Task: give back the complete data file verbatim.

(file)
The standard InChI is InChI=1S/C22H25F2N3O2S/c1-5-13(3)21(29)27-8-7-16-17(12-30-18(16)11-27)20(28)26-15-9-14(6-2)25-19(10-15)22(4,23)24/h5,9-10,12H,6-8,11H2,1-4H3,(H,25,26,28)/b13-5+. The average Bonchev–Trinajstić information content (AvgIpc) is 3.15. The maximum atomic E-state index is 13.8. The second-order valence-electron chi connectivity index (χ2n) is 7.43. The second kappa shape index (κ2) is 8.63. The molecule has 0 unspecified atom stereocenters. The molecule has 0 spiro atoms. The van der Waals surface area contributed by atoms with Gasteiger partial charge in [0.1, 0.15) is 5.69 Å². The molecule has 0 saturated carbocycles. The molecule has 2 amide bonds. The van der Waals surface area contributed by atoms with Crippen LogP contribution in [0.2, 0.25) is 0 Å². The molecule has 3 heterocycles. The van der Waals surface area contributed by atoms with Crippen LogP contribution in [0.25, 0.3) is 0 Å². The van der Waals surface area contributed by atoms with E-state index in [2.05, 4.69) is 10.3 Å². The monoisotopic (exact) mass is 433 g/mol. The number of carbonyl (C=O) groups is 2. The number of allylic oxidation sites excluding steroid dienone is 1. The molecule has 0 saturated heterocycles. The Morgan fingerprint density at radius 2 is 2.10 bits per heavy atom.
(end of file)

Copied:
The standard InChI is InChI=1S/C22H25F2N3O2S/c1-5-13(3)21(29)27-8-7-16-17(12-30-18(16)11-27)20(28)26-15-9-14(6-2)25-19(10-15)22(4,23)24/h5,9-10,12H,6-8,11H2,1-4H3,(H,25,26,28)/b13-5+. The average Bonchev–Trinajstić information content (AvgIpc) is 3.15. The maximum atomic E-state index is 13.8. The second-order valence-electron chi connectivity index (χ2n) is 7.43. The second kappa shape index (κ2) is 8.63. The molecule has 0 unspecified atom stereocenters. The molecule has 0 spiro atoms. The van der Waals surface area contributed by atoms with Gasteiger partial charge in [0.1, 0.15) is 5.69 Å². The molecule has 0 saturated carbocycles. The molecule has 2 amide bonds. The van der Waals surface area contributed by atoms with Crippen LogP contribution in [0.2, 0.25) is 0 Å². The molecule has 3 heterocycles. The van der Waals surface area contributed by atoms with Crippen LogP contribution in [0.25, 0.3) is 0 Å². The van der Waals surface area contributed by atoms with E-state index in [2.05, 4.69) is 10.3 Å². The monoisotopic (exact) mass is 433 g/mol. The number of carbonyl (C=O) groups is 2. The number of allylic oxidation sites excluding steroid dienone is 1. The molecule has 0 saturated heterocycles. The Morgan fingerprint density at radius 2 is 2.10 bits per heavy atom.